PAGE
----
- Symptoms – Your list should include all of the symptoms you experience on a regular basis. Describe the symptom clearly but try to keep it as brief as possible. Include when the symptom began, how often it occurs, and how it affects daily living. Describe the type of pain you experience (throbbing, stabbing, etc.), where you have pain and how often. Use the 0 – 10 pain scale to describe the severity of your pain. Don’t exaggerate your pain level, however. If you say on a scale of 0 – 10 your pain level is a 20 or something like that, the doctor will not take you seriously.
- Questions – List all of your questions in order of importance.
Sometimes people who are chronically ill will develop the habit of speaking in a whimpering, whiney voice without even realizing it. Unfortunately, no one likes to listen to whining. If you have children, you know how irritating it can be when they whine. Instead of causing you to want to do what they are asking, it only makes you want to get away from them. When adults whine, we tend to consider them less credible. If you have any doubts as to whether or not you sound whiney, ask a family member or friend who will be honest with you. Practice explaining your symptoms in a calm, rational voice.
Leave the chip on your shoulder at the door.
Hey, I know how it is. I’ve had to take mine off a few times as well. Taking a Youd better do what I want or else approach will only cause your doctor to become defensive and label you a troublemaker. Although you have the right to be listened to and treated with respect, you cant demand respect. The more antagonistic your attitude, the less likely it is that doctor will listen to you or take you seriously. Try to give your doctor the benefit of the doubt and communicate in a calm rational tone.
Have realistic expectations.
With illnesses like ME/CFS, Fibromyalgia and IC Disease, you can’t expect to walk into a doctor’s office, get a couple of pills and expect to be cured. This isn’t Kansas, you don’t have red ruby slippers and you have to face that these illnesses are very difficult and there is no cure yet.
One common mistake I have seen many patients make is that they will start on the medication(s) they are given by a new doctor, and if they don’t feel better in a few days they stop taking them and label the doctor a “quack”. These illnesses are too complicated for a quick symptom fix and it usually takes time and trial and error with different medications before the right combination is found.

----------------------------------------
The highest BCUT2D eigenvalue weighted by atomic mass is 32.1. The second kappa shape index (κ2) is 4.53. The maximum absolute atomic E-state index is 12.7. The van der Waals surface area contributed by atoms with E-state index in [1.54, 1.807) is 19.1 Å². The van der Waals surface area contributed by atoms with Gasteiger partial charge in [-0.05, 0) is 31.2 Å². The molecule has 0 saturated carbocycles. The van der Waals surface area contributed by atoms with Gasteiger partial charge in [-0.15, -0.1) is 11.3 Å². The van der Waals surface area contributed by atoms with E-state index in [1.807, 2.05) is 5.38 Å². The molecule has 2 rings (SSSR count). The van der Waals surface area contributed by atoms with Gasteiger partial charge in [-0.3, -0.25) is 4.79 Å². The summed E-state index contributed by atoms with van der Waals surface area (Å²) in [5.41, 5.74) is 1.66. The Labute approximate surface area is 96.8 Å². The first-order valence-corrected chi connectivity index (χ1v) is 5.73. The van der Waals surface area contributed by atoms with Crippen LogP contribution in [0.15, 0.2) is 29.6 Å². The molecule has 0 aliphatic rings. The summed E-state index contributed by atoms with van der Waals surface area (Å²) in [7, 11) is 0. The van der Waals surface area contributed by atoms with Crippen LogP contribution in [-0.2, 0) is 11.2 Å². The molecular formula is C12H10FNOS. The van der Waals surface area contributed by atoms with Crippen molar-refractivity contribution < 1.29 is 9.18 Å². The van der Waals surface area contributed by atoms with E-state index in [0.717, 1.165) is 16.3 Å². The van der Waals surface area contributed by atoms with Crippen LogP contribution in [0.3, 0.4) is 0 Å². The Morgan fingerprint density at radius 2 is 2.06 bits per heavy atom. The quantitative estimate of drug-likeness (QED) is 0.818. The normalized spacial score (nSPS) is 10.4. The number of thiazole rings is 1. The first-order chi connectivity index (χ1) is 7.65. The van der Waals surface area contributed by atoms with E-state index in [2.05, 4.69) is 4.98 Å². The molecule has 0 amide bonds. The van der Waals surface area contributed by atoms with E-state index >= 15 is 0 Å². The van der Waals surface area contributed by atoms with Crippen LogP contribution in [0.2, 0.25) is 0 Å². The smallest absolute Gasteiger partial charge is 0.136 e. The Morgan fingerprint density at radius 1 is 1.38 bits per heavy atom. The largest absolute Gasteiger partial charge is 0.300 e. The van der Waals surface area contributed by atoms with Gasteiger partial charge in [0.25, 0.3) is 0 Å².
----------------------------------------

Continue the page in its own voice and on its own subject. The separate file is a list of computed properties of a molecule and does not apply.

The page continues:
Think like a consumer.
As patients we are consumers and we are paying a doctor to give us results. You wouldn’t continue to go to a mechanic that didn’t fix your car right and we shouldn’t do that with our doctors either.
Here is another great article you can read on doctor/patient relationships:
10 Signs It’s Time to Find a New Doctor
michal haran says
I really enjoyed reading what you wrote. as being on “both sides of the fence” .(I am a senior hematologist, but also have had the “oppurtunity” to explore in depth many aspects of the physician patient-relationship, due to the fact that I was extremely “fotunate” to have a very rare illness, that did not fit any “box”, until I nearly died.)
I sadly realized that being a highly respected colleague did not protect me from any of those things that you describe so nicely. and that made me understand that my colleagues (and possibly me?) are not aware of what we are doing to our patients! (the same physician, that made me feel so humiliated in his office, called me the next day, consulting me on a mutual patient and treating me with the same respect as before. )
I would love to discuss those issues with you and think what can we do to change matters.
appreciate the info guys, thanks